Tuesday, May 20, 2008
Rainy and mild
My head is so stuffed full of information, it’s ready to burst. It was a good day, but a long one.
Train ride in was mediocre, as usual. I couldn’t stand the thought of being underground, so I decided to take the bus up Madison Avenue and then across
There was a really cute little boy of about eight with his dad, who thought EVERYTHING was AMAZING. There was a little girl of about eight or nine making sure her younger brothers and sisters didn’t wander off – there were about five in that group. The youngest could barely walk, but liked all the animals. She’d read a bunch of books before coming to the museum and was telling them stories about everything – it was great. A teacher-in-the-making (and most of it was even right). There was a girl of about eleven or twelve sketching, photographing, taking lots of notes in the Northwest Coastal Indians exhibit. Either she had a paper to write, or she’s an archaeologist-in-the-making. One little kid fell asleep in a corner of the Hall of Gems – it’s dark and only the cases with the gems are lit. There was a group of teenaged boys wandering through North American Mammals, singing Pat Benatar lyrics. I told them I was impressed that they knew the lyrics to her songs, and they all blushed.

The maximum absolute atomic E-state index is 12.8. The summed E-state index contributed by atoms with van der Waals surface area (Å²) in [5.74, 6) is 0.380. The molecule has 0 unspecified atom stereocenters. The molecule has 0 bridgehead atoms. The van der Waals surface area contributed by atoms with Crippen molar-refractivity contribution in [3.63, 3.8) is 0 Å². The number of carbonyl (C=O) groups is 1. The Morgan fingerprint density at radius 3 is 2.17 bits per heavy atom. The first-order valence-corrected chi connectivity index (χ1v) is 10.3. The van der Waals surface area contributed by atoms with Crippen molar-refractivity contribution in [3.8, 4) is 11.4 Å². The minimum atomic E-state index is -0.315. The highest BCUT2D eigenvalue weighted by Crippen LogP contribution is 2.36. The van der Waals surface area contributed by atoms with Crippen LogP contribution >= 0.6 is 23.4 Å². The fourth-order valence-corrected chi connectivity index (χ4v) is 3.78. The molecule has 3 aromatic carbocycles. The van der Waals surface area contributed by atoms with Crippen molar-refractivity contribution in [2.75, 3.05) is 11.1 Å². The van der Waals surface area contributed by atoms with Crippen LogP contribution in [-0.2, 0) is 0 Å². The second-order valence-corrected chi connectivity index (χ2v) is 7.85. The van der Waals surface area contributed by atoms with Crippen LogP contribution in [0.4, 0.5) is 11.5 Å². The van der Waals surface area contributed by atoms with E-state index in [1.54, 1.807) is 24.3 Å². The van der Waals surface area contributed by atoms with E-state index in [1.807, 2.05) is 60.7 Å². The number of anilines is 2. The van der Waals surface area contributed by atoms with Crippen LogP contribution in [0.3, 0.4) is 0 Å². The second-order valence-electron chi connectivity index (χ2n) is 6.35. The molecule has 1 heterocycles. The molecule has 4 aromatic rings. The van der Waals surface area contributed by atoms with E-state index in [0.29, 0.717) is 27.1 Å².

The Museum has a lot of stuff for kids, and several of the shops are geared specifically towards kids, filled with learning toys and books – really, they have one of the best shops I’ve ever seen. Low on the kitschy souvenirs, high on the education-presented-engagingly.
I wandered through the special floor of the main store dedicated to books. I could have easily dropped nine or ten THOUSAND dollars just in that bookstore. Fabulous stuff.
I visited some of my favorites – the Blue Whale, the African elephants, the owls, the biodiversity exhibit. I spent more time in the Human Evolution exhibit than I planned, because they were explaining archaeological and anthropological methods and evaluations, and I figured that would be good for the Gwen/Justin books.Read more . . .